Saturday, September 22, 2012

I don't think that word means what you think it does

The word is of course 'fair' and in part it means...
a. Having or exhibiting a disposition that is free of favouritism or bias; impartial: a fair mediator.
b. Just to all parties; equitable:
But not to politicians, to them it means favouring one group over another.
Liberal Democrat leader Nick Clegg is to repeat his call for a tax on the wealthy when he rallies activists on their party conference's opening day.
He will urge lower taxes for workers doing a "proper shift" but higher rates for those "sitting on a fortune".
Lib Dem calls for a one-off tax on "unearned wealth" have been rejected by their Conservative coalition partners.
Lib Dem deputy leader Simon Hughes did not rule out a future coalition with the Labour party.
Yes a mansion tax would to an extent 'force' some people to sell their residences and downsize, some would also choose to sell up and move out taking their cash elsewhere. But that isn't fair by any definition of the word. Fair would mean a tax system where everyone paid pretty much the same percentage into the system and not a set of one off 'punitary' raids on those who have. It's how politicians ended up wrecking the pensions system we had in the UK and also started the banks off into paying bonuses.
If Clegg was calling for flat rate tax on everyone, cutting out the offshore tax avoidance route that the wealthy are using that would be fair, but he isn't, he's going down the politics of envy route that those on the left love  because they think (and in a lot of cases are right) that the people of the UK believe that the rich should be taken for all they've got simply because they are rich. They ignore the fact that a lot of the cash the rich has goes towards investment, development and simply paying for others to do they stuff they don't have too. They also ignore the fact that if they squeeze to hard the rich will up and leave, something the rest of us can't or won't do.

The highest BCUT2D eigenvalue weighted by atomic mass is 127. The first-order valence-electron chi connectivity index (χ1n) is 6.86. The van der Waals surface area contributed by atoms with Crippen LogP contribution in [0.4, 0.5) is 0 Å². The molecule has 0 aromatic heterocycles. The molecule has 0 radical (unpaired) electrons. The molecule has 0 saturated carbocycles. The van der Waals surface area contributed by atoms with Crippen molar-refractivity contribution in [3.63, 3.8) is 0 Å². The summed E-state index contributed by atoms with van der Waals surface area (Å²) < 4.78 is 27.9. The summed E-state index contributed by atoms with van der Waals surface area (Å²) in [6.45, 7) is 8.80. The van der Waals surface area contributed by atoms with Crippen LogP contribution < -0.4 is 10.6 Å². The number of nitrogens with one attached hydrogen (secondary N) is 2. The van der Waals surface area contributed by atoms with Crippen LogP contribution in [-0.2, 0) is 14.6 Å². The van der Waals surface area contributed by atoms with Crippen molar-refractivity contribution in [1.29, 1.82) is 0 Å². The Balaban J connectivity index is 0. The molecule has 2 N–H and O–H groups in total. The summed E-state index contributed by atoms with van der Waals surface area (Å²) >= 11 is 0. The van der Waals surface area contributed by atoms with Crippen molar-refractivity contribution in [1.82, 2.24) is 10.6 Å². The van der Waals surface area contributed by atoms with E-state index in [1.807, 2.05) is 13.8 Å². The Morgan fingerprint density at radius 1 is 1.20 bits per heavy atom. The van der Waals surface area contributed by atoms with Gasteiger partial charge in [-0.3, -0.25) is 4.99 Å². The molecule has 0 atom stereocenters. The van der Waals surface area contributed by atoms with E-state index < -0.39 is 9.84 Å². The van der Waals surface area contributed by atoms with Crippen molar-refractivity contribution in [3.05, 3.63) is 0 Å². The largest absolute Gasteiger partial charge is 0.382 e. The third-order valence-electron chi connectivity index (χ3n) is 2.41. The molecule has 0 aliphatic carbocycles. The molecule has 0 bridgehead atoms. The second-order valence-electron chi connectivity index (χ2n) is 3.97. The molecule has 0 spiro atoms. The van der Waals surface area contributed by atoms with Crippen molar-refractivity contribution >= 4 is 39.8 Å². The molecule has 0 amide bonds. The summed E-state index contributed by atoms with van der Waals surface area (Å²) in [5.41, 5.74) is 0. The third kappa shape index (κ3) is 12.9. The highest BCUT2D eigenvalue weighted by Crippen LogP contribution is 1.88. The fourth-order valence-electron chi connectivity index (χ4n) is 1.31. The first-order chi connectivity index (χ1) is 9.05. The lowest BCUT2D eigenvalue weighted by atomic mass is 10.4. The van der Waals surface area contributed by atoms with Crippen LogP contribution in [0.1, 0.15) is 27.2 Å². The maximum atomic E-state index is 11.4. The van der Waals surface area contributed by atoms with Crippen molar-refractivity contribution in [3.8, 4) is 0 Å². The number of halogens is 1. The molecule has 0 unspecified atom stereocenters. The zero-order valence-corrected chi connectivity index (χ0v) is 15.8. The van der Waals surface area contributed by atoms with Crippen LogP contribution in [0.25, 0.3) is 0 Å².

If we had a flat rate tax it would eliminate a lot of anger at bonuses, avoidance and various loopholes in a complex system, unfortunately simplifying the system is not in the politicians mantra, they'd rather target groups they see as easy and unloved.
Typical politicians of the left in other words...

3 annotations:

Anonymous said...

To be fair, it has to be simple. Such a concept is beyond the thinking of politicians, nowadays.

Mark Wadsworth has a good idea with his Land Value Tax (for which he is constantly harping on). However, one of the main problems with his scheme is that it is alarmingly democratic, difficult to dodge avoid, and TOO SIMPLE! What would the 1.5 million (number picked totally at random) presently employed in the extortion tax system do with their time?

Another danger is that if it does get implemented it will be IN ADDITION to those taxes that are already being wrung from us.

Radical Rodent

Anonymous said...

...'Ere! A couple of those words should have been crossed out!

Oh, well... use you own imaginations...

Radical Rodent

Weekend Yachtsman said...

If this ever happens, it will be the thin end of yet another wedge.

"Temporary" - oh yes, just like income tax.

"£1m" - ie around the price of a smallish family home in the nicer parts of London - for now. But do you think that number will be updated to take account of the (government-induced) erosion of the value of paper money?

You do? Then I have a bridge you may be interested in buying.